The world's third-longest river, after the Amazon and the Nile, the Yangtze is just over 3,900 miles long, flowing from the Tibet Plateau east across the entire country before emptying into the East China Sea near Shanghai. Cruisers won't be traveling that distance, however, as most ships just ply a few hundred miles of the river, concentrating mainly on the stunning Three Gorges region, which you can see on the Yangtze River cruise map.

Typically, Yangtze river cruises are combined with longer land tours, so a common itinerary might include land stays in Shanghai, Beijing or Xian for a week or more, followed by three to five nights on a boat. A trip like this offers a wonderful contrast between big, modern cities and rural life where time seems to stand still. Without a doubt, a major highlight of the river is a visit to the world's largest dam, the Three Gorges Dam; the beauty of the area can't be overshadowed.

Countries Visited

  • China

Standout Ports

  • Chongqing
  • Yichang
  • Shibaozhai
  • Jingzhou
  • Wuhan

Image: Map of a Yangtze River cruise route - Map provided by Viking River Cruises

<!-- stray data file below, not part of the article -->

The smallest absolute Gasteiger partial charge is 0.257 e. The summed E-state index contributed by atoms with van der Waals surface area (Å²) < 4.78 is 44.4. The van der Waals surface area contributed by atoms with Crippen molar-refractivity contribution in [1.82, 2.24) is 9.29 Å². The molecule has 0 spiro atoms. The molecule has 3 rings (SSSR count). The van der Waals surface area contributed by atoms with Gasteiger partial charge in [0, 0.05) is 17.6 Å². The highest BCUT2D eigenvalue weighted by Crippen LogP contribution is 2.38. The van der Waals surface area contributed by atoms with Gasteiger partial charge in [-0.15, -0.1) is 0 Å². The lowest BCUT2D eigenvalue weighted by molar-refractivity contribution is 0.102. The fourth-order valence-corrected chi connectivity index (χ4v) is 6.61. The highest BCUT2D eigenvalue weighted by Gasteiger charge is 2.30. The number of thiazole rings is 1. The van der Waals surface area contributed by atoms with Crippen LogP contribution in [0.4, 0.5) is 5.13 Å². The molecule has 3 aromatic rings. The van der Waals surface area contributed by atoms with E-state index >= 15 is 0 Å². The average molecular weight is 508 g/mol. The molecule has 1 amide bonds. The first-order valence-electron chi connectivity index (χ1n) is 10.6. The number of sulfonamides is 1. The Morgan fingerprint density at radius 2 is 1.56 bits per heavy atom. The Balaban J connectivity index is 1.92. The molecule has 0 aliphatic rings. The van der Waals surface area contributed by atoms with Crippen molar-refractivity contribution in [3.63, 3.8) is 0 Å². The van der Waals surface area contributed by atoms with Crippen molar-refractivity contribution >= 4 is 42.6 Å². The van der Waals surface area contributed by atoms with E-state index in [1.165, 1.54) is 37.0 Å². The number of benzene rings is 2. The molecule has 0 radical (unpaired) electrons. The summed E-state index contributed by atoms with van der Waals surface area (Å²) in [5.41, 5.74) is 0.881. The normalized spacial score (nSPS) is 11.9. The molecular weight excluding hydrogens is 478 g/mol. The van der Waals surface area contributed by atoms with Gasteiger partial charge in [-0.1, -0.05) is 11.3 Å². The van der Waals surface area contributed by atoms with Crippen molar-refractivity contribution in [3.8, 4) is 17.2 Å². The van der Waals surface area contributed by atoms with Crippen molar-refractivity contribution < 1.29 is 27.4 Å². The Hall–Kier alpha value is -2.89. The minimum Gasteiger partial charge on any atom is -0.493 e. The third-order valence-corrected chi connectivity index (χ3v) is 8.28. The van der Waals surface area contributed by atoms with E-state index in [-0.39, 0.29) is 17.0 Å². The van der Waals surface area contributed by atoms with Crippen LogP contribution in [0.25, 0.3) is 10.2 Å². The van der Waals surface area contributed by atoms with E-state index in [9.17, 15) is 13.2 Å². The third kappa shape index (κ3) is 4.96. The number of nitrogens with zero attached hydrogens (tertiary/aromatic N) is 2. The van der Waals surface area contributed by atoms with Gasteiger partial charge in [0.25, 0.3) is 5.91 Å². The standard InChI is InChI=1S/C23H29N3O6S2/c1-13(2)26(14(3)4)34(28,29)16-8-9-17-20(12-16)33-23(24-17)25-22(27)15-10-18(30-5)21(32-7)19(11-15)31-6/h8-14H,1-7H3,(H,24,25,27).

Reasons to Go: A trip on the Yangtze affords cruisers the opportunity to take in the stunning Three Gorges area, with its sheer cliffs; marvel at the Three Gorges Dam (and perhaps sail through its impressive five-step lock); and visit sites like the red 12-story Shibaozhai Temple, built in 1620. Other stops might include a cultural visit to a primary school, a stop at Chongqing Zoo to visit pandas and a journey to Fengdu, China's ancient "Ghost City." Another highlight is an excursion on smaller boats to explore the Lesser Three Gorges, sailing through narrow channels, with sheer cliffs on either side.

Who Would Love It: If visiting the cradle of ancient Chinese civilization is on your wish list, then a cruise on the Yangtze rewards with history, temples and cultural gems, as well as a modern engineering feat -- the world's largest dam.

Who Wouldn't: Those who prefer more time cruising might find the shorter time on the Yangtze disappointing. In addition, shore excursions are usually longer, with more travel time, and might be harder for anyone with mobility issues.

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